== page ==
posted by Joe Chip at 12:56 PM on December 16, 2012


I think that the Japanese use "peropero" for this.

I hope they don't. "Pera-pera" is "blabbity-blab," "pero-pero" is "lickety-lick."
posted by Nomyte at 1:00 PM on December 16, 2012


You're right, it was "perapera".
posted by Chocolate Pickle at 1:15 PM on December 16, 2012


Technically it's "Waka Flocka".

I like to think that Fozzy Bear was perpetually cursing at his audience.
posted by ChurchHatesTucker at 1:35 PM on December 16, 2012


Rooba rooba. (Just about the same as rhubarb.)
posted by Guy_Inamonkeysuit at 2:08 PM on December 16, 2012


"Hugger-mugger" was the phrase my high school drama teacher taught us.

But I always preferred to think up my own things to say, and one time I got a little too pleased with my own cleverness and wanted to make sure the people in the front row heard me. But apparently I had perfect vocal projection even at the age of 14, and thus I inadvertently stole a somewhat pivotal scene in the school play.

Mr. Lein was forgiving, but got a little stricter about making sure people only said "hugger-mugger".
posted by EmpressCallipygos at 3:17 PM on December 16, 2012


Incidently the only vegetable indigenous to the UK, as it was first cultivated as a vegetable there

That doesn't make it indigenous to the UK.

There's actually a fascinating and relevant coincidence here: On the one hand, "barbaros", foreign, is supposed to derive from the Greek thought that foreigners' speech just sounded like "bar bar bar"—a bunch of nonsense. On the other, "rhubarb rhubarb rhubarb" is used as background nonsense speech-like chatter.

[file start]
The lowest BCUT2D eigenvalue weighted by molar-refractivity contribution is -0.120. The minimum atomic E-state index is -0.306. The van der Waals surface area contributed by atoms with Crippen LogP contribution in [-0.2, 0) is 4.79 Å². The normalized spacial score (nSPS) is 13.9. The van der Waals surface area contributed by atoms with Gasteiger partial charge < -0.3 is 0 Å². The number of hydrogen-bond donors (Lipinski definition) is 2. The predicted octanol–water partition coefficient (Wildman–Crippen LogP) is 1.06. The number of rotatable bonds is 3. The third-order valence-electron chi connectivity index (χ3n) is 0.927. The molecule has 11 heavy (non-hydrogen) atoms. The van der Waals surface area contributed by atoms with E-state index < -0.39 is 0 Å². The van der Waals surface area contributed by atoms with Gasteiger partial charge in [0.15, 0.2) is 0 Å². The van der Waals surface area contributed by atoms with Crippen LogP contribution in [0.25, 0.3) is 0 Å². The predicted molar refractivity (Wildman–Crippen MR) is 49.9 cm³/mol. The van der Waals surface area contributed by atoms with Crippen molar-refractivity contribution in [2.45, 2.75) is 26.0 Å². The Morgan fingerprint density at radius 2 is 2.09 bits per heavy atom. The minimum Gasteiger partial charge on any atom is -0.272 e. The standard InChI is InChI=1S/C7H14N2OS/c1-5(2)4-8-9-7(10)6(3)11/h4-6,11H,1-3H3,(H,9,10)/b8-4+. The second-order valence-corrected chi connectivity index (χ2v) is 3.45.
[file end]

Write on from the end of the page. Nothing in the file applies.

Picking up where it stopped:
And, in fact, the word "rhubarb" comes from "barbaros"! According to the OED, it's derived from rha + barbaros, "foreign rha". Rha is rhubarb—it's named after the Volga.

The non-foreign, native rha was rhaponticum, rha from the pontic.

Rhubarb being named after the Volga doesn't mean it's not also indigenous to the UK, but being cultivated there before anything else sure doesn't mean it is.

I leave you with Rhabarber Barbara.
posted by kenko at 4:30 PM on December 16, 2012 [1 favorite]


Buddha rhubarb butter?
posted by jferg at 4:34 PM on December 16, 2012


Woozle wuzzle?
posted by The Whelk at 4:39 PM on December 16, 2012




Hamburglar Urges Senate Subcommittee To 'Robble Robble Robble'
posted by Skot at 4:54 PM on December 16, 2012


We used to use "schmer" over and over.
posted by susanbeeswax at 9:18 PM on December 16, 2012


That doesn't make it indigenous to the UK.

Take it up with Radio 4's the Food Programme, as that's where I heard that claim on Sunday, which led to a Wikipedia checkup and ultimately this post.

And, in fact, the word "rhubarb" comes from "barbaros"!

Even better shown in the Dutch word, rabarber, which of course is also used in the theatre.
posted by MartinWisse at 10:40 PM on December 16, 2012


Hubbub hubbub. @1:55
posted by attercoppe at 11:47 PM on December 17, 2012


Warning: the rhubarb video has since been taken down. That's what I get for favouriting stuff for coming back later.
posted by spamguy at 6:13 AM on January 8, 2013